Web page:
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Thread: Steel Shot?

  1. #1
    WhiskeyJack
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    Default Steel Shot?

    New to Alaska and I have not shot waterfowl for many years. But I did get a new shotgun for Christmas and I want to hunt some ducks and geese next fall.

    By next fall I hope to be living in Kenai, Soldotna, or Anchorage. Is steel shot required everywhere in the state, including the remote fly-in areas?

    Thank You All, Great Outdoor Forums!

  2. #2
    Member Waldo2382's Avatar
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    http://www.adfg.alaska.gov/static/re...pdfs/wfl-1.pdf

    Any of the not toxic shot can be shot. No lead. Anywhere! Page 13 lists the approved non toxic shot that can be used.

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    Member duckslayer56's Avatar
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    I don't think lead shot is legal anywhere on North America for migratory birds. Possibly Mexico, but I could be wrong there. I am pretty sure it's a federal law, in both US and Canada.
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    If you are asking basic questions like this you REALLY NEED TO READ THE REGS! ADF&G publishes waterfowl regs and it has all the info you need. Its good that you are trying to follow the rules but there is a lot more also. Good luck in your hunts and welcome to the Best state in the U.S.

  5. #5
    Thewolfwatching
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    Homework ummm... should be considered....
    Quote Originally Posted by WhiskeyJack View Post
    New to Alaska and I have not shot waterfowl for many years. But I did get a new shotgun for Christmas and I want to hunt some ducks and geese next fall.

    By next fall I hope to be living in Kenai, Soldotna, or Anchorage. Is steel shot required everywhere in the state, including the remote fly-in areas?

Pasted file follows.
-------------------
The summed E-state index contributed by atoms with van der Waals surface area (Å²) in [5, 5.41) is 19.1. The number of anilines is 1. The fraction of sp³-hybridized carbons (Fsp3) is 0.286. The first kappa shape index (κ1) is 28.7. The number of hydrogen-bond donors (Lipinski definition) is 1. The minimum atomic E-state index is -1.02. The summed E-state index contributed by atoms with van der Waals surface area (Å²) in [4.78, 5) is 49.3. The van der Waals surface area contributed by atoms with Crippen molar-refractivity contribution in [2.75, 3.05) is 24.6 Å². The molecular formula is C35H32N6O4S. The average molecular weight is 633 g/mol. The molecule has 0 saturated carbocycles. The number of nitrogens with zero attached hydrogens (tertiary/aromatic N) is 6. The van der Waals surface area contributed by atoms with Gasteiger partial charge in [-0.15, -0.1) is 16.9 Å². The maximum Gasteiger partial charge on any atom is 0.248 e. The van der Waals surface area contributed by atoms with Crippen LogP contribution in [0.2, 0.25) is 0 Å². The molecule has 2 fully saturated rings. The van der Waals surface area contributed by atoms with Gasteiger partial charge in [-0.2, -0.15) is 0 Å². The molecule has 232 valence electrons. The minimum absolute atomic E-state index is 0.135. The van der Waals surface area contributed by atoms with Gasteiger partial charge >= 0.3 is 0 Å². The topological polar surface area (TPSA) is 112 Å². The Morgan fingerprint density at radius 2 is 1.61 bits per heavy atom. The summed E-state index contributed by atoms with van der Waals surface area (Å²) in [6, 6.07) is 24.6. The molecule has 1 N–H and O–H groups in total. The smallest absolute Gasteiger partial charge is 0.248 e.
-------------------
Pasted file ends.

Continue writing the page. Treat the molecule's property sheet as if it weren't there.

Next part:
Thank You All, Great Outdoor Forums!

  6. #6
    Member DucksAndDogs's Avatar
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    Quote Originally Posted by WhiskeyJack View Post
    New to Alaska and I have not shot waterfowl for many years. But I did get a new shotgun for Christmas and I want to hunt some ducks and geese next fall.

    By next fall I hope to be living in Kenai, Soldotna, or Anchorage. Is steel shot required everywhere in the state, including the remote fly-in areas?

    Thank You All, Great Outdoor Forums!


    Waterfowling is not a game to jump into without reading the regs. Non-toxic shot (steel, bismuth, tungsten, etc.) is required across the nation/continent. Since waterfowl are regulated on a federal level, you can really get into some trouble if you don't know the rules. There is a lot of good information on this site, but when it comes to rules and regulations, trust the regs, not Jim and Bill. I guess ultimately its up to you, but if my privilege to hunt and fish depends solely on how well I know the rules, I'm gonna do the research myself. The reg book is published online and available in stores across the state free of charge. The waterfowl regs are harder to find in print, but they're also available online.

    Good luck next season, but between now and then, start studying birds!

  7. #7

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    Any waterfowl hunting (also includes cranes in most states) in the US requires the use of non-toxic shot (steel, tungsten, bismuth, or some USFWS-approved blend of these). Possessing lead shot while waterfowl hunting is also illegal. Ducks and Dogs is right that it can get you into some serious hot water.